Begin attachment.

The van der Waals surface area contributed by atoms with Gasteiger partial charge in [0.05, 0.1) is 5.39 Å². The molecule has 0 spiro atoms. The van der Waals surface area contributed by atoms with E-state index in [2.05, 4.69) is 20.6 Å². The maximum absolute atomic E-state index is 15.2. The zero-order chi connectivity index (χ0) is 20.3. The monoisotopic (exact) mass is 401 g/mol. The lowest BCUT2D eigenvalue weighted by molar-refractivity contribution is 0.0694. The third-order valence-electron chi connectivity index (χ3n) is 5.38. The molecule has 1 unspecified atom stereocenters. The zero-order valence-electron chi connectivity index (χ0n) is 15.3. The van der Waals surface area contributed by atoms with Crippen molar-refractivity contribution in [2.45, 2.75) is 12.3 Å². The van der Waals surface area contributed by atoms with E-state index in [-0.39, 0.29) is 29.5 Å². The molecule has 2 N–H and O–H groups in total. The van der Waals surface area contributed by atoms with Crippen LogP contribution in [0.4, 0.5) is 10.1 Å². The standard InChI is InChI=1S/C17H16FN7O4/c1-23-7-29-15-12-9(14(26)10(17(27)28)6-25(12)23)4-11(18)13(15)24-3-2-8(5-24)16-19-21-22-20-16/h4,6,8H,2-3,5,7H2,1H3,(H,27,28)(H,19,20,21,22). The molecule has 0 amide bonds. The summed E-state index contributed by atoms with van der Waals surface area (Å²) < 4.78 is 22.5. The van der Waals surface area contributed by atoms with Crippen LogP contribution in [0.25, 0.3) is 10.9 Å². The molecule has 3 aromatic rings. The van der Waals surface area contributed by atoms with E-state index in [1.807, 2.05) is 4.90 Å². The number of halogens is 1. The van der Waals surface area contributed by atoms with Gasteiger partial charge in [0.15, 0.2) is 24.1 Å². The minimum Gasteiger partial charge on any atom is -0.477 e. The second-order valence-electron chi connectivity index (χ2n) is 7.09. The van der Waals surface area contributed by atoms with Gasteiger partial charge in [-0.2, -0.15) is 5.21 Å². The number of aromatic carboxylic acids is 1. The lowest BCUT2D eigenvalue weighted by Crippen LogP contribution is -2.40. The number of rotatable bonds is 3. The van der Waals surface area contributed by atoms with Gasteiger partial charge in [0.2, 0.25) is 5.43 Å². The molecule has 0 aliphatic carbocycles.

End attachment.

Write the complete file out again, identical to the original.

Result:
The van der Waals surface area contributed by atoms with Gasteiger partial charge in [0.05, 0.1) is 5.39 Å². The molecule has 0 spiro atoms. The van der Waals surface area contributed by atoms with E-state index in [2.05, 4.69) is 20.6 Å². The maximum absolute atomic E-state index is 15.2. The zero-order chi connectivity index (χ0) is 20.3. The monoisotopic (exact) mass is 401 g/mol. The lowest BCUT2D eigenvalue weighted by molar-refractivity contribution is 0.0694. The third-order valence-electron chi connectivity index (χ3n) is 5.38. The molecule has 1 unspecified atom stereocenters. The zero-order valence-electron chi connectivity index (χ0n) is 15.3. The van der Waals surface area contributed by atoms with Crippen molar-refractivity contribution in [2.45, 2.75) is 12.3 Å². The van der Waals surface area contributed by atoms with E-state index in [-0.39, 0.29) is 29.5 Å². The molecule has 2 N–H and O–H groups in total. The van der Waals surface area contributed by atoms with Crippen LogP contribution in [0.4, 0.5) is 10.1 Å². The standard InChI is InChI=1S/C17H16FN7O4/c1-23-7-29-15-12-9(14(26)10(17(27)28)6-25(12)23)4-11(18)13(15)24-3-2-8(5-24)16-19-21-22-20-16/h4,6,8H,2-3,5,7H2,1H3,(H,27,28)(H,19,20,21,22). The molecule has 0 amide bonds. The summed E-state index contributed by atoms with van der Waals surface area (Å²) < 4.78 is 22.5. The van der Waals surface area contributed by atoms with Crippen LogP contribution in [0.25, 0.3) is 10.9 Å². The molecule has 3 aromatic rings. The van der Waals surface area contributed by atoms with E-state index in [1.807, 2.05) is 4.90 Å². The number of halogens is 1. The van der Waals surface area contributed by atoms with Gasteiger partial charge in [0.15, 0.2) is 24.1 Å². The minimum Gasteiger partial charge on any atom is -0.477 e. The second-order valence-electron chi connectivity index (χ2n) is 7.09. The van der Waals surface area contributed by atoms with Gasteiger partial charge in [-0.2, -0.15) is 5.21 Å². The number of aromatic carboxylic acids is 1. The lowest BCUT2D eigenvalue weighted by Crippen LogP contribution is -2.40. The number of rotatable bonds is 3. The van der Waals surface area contributed by atoms with Gasteiger partial charge in [0.2, 0.25) is 5.43 Å². The molecule has 0 aliphatic carbocycles.